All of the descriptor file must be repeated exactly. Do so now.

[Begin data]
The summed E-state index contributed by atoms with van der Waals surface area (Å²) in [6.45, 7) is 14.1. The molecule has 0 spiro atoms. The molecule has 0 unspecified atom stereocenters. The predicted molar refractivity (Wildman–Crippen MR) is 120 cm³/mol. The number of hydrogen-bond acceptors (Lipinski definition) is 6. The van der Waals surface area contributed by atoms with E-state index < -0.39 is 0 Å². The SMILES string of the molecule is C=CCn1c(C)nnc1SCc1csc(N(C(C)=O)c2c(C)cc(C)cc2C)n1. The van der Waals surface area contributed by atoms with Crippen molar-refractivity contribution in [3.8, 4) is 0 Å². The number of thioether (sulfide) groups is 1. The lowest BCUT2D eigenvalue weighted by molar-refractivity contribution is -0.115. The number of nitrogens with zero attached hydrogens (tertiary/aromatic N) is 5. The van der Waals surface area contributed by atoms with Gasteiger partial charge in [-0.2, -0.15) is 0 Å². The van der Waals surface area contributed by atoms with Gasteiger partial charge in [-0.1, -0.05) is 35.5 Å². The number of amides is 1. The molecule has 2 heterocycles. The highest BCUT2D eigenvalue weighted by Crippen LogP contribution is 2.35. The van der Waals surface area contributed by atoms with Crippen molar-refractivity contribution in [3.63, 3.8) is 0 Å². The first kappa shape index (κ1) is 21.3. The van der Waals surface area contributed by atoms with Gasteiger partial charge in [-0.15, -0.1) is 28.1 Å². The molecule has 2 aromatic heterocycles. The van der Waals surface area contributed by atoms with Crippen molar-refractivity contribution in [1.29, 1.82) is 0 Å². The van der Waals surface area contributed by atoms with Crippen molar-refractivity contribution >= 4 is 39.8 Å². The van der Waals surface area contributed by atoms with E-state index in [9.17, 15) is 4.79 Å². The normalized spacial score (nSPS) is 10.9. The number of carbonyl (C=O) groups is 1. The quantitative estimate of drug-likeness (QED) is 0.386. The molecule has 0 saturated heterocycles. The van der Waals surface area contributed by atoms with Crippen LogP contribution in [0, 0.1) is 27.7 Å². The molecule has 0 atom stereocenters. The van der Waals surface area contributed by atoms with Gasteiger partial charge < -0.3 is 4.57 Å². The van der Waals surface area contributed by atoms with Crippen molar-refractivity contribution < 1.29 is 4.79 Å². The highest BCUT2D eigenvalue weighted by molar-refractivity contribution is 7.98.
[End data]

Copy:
The summed E-state index contributed by atoms with van der Waals surface area (Å²) in [6.45, 7) is 14.1. The molecule has 0 spiro atoms. The molecule has 0 unspecified atom stereocenters. The predicted molar refractivity (Wildman–Crippen MR) is 120 cm³/mol. The number of hydrogen-bond acceptors (Lipinski definition) is 6. The van der Waals surface area contributed by atoms with E-state index < -0.39 is 0 Å². The SMILES string of the molecule is C=CCn1c(C)nnc1SCc1csc(N(C(C)=O)c2c(C)cc(C)cc2C)n1. The van der Waals surface area contributed by atoms with Crippen molar-refractivity contribution in [3.8, 4) is 0 Å². The number of thioether (sulfide) groups is 1. The lowest BCUT2D eigenvalue weighted by molar-refractivity contribution is -0.115. The number of nitrogens with zero attached hydrogens (tertiary/aromatic N) is 5. The van der Waals surface area contributed by atoms with Gasteiger partial charge in [-0.2, -0.15) is 0 Å². The van der Waals surface area contributed by atoms with Gasteiger partial charge in [-0.1, -0.05) is 35.5 Å². The number of amides is 1. The molecule has 2 heterocycles. The highest BCUT2D eigenvalue weighted by Crippen LogP contribution is 2.35. The van der Waals surface area contributed by atoms with Crippen molar-refractivity contribution in [3.63, 3.8) is 0 Å². The first kappa shape index (κ1) is 21.3. The van der Waals surface area contributed by atoms with Gasteiger partial charge in [-0.15, -0.1) is 28.1 Å². The molecule has 2 aromatic heterocycles. The van der Waals surface area contributed by atoms with Crippen molar-refractivity contribution in [1.29, 1.82) is 0 Å². The van der Waals surface area contributed by atoms with Crippen molar-refractivity contribution >= 4 is 39.8 Å². The van der Waals surface area contributed by atoms with E-state index in [9.17, 15) is 4.79 Å². The normalized spacial score (nSPS) is 10.9. The number of carbonyl (C=O) groups is 1. The quantitative estimate of drug-likeness (QED) is 0.386. The molecule has 0 saturated heterocycles. The van der Waals surface area contributed by atoms with Crippen LogP contribution in [0, 0.1) is 27.7 Å². The molecule has 0 atom stereocenters. The van der Waals surface area contributed by atoms with Gasteiger partial charge < -0.3 is 4.57 Å². The van der Waals surface area contributed by atoms with Crippen molar-refractivity contribution < 1.29 is 4.79 Å². The highest BCUT2D eigenvalue weighted by molar-refractivity contribution is 7.98.